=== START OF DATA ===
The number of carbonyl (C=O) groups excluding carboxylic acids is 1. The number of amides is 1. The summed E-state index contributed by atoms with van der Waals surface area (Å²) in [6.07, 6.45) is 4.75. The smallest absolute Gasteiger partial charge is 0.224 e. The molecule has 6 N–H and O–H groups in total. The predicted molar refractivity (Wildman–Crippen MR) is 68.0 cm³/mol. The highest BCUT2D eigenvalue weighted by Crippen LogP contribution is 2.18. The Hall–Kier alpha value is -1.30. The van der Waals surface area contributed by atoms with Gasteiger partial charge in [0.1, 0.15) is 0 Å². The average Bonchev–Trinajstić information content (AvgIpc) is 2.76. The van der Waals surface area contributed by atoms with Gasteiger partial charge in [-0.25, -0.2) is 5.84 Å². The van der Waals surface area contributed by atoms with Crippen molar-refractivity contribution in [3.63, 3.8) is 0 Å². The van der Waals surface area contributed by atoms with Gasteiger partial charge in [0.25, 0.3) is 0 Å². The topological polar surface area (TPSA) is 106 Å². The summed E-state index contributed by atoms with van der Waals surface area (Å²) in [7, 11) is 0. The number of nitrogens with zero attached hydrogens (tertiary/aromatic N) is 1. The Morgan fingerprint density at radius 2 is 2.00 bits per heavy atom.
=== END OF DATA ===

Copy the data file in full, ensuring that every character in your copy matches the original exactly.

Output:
The number of carbonyl (C=O) groups excluding carboxylic acids is 1. The number of amides is 1. The summed E-state index contributed by atoms with van der Waals surface area (Å²) in [6.07, 6.45) is 4.75. The smallest absolute Gasteiger partial charge is 0.224 e. The molecule has 6 N–H and O–H groups in total. The predicted molar refractivity (Wildman–Crippen MR) is 68.0 cm³/mol. The highest BCUT2D eigenvalue weighted by Crippen LogP contribution is 2.18. The Hall–Kier alpha value is -1.30. The van der Waals surface area contributed by atoms with Gasteiger partial charge in [0.1, 0.15) is 0 Å². The average Bonchev–Trinajstić information content (AvgIpc) is 2.76. The van der Waals surface area contributed by atoms with Gasteiger partial charge in [-0.25, -0.2) is 5.84 Å². The van der Waals surface area contributed by atoms with Crippen molar-refractivity contribution in [3.63, 3.8) is 0 Å². The van der Waals surface area contributed by atoms with Gasteiger partial charge in [0.25, 0.3) is 0 Å². The topological polar surface area (TPSA) is 106 Å². The summed E-state index contributed by atoms with van der Waals surface area (Å²) in [7, 11) is 0. The number of nitrogens with zero attached hydrogens (tertiary/aromatic N) is 1. The Morgan fingerprint density at radius 2 is 2.00 bits per heavy atom.